Greenbrier Classic delayed by rains for several hours
WHITE SULPHUR SPRINGS -- Inclement weather forced multiple delays during the final day of the 2013 Greenbrier Classic Sunday afternoon.
Many spectators packed up the their folding chairs and headed home at the first signs of rain, but the diehard fans waited out the three-hour-10-minute delay for the chance to see their favorite players tee off for the last time.
At 1:50 p.m., just before the final two groups were set to begin play, dark ominous clouds began rolling over the mountains, bringing with them bursts of cool rain.
With the first flashes of thunder and rumblings of lightning officials and volunteers began ordering spectators to seek shelter. As neon signs along the course walkways flashed a warning message, clusters of disappointed fans began to leave the green. Players and caddies were brought off the course and forced to wait in the locker rooms.
With each clap of thunder or flash of lightning, officials were forced to call an additional 45-minute delay.
Of the fans that chose to stay, some headed for the canopy-covered stands, while others donned ponchos and huddled under umbrellas.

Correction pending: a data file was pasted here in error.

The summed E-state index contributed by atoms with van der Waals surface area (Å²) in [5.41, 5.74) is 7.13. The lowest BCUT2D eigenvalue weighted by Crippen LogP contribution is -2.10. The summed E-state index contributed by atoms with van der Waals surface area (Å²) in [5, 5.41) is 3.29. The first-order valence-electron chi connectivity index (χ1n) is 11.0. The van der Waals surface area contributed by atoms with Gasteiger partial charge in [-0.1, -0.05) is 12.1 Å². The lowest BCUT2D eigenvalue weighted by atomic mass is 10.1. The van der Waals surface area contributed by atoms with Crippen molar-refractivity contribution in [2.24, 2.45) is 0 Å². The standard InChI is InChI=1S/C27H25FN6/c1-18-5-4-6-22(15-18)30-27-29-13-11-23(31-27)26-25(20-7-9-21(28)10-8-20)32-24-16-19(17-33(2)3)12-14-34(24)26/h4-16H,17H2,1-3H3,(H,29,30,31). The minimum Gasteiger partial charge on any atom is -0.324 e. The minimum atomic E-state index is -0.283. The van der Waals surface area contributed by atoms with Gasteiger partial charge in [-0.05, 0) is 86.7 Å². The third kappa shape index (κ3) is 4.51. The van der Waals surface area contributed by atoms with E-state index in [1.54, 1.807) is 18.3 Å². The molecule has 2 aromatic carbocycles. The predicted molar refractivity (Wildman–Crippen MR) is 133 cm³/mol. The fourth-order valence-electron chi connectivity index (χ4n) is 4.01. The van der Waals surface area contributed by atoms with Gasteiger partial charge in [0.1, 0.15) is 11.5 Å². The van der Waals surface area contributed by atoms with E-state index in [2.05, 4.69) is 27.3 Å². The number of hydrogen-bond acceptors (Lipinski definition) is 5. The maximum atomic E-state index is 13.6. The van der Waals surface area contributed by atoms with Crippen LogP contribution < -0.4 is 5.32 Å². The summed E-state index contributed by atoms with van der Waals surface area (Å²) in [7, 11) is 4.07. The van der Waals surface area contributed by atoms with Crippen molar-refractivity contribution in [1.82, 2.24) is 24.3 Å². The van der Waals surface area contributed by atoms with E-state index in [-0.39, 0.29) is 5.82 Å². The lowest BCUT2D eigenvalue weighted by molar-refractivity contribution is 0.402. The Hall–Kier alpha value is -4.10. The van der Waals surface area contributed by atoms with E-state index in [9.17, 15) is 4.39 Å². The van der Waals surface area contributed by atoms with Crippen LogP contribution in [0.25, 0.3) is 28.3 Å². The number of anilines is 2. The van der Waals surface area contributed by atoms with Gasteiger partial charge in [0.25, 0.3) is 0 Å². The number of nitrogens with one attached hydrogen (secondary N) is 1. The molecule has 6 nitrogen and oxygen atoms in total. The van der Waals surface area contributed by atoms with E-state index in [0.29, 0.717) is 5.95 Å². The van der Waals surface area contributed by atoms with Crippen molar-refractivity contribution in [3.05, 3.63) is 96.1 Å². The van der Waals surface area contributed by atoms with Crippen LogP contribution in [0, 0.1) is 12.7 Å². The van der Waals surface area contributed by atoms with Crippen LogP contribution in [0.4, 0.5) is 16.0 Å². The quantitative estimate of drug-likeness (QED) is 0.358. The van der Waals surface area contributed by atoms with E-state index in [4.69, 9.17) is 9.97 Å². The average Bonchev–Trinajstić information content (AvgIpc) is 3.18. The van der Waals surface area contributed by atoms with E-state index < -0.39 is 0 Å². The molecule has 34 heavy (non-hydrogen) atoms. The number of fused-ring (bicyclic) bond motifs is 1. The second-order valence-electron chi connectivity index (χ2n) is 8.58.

The drizzle didn't bother Terry and Marlene Hammerick, who where attending the tournament as part of their 45th wedding anniversary celebration.
"I'm glad that this weather came," said Terry as he held an umbrella for his wife. "They'll postpone it until tomorrow and we'll be able to walk down from the resort and get to see another day."
Terry had attended the Classic twice before, but it was Marlene's first time.
"Really, we're just killing time," she said. "Normally, we'd love this weather but not today."
The Deal family, who sought shelter under a nearby tree, said they were willing to wait out the storm for as long as it took.
"We'll be out here until they tell us that we have to go home," said Todd Deal as he crouched under the tree's branches in an effort to stay dry.
His wife Melody Deal agreed. She said it would take more than a little rain to make them head inside.
At 4:40 p.m., just as things were beginning to look hopeless, officials announced that although it was still sprinkling, the danger had cleared and play would soon resume.
After 5 p.m., an air horn signaling the restart of play sounded from across the green as cheers and applause erupted from those loyal fans still crouched under their umbrellas.
"I'm just delighted that they're going to play on," said Will Gandy who had ridden out the storm by browsing through the offerings in the merchandise tent.
"I think that the rain sent a lot of folks home, but the people who stayed, they're the real fans."
William Lane, who stood near the 17th hole sipping a beer as play resumed, said that although the delay was tedious, he hadn't really minded.
"If it rains, it rains," he said pulling the brim of his hat down to shield his eyes from the light mist. "I'm going to be out here either way, no matter what the weather is."
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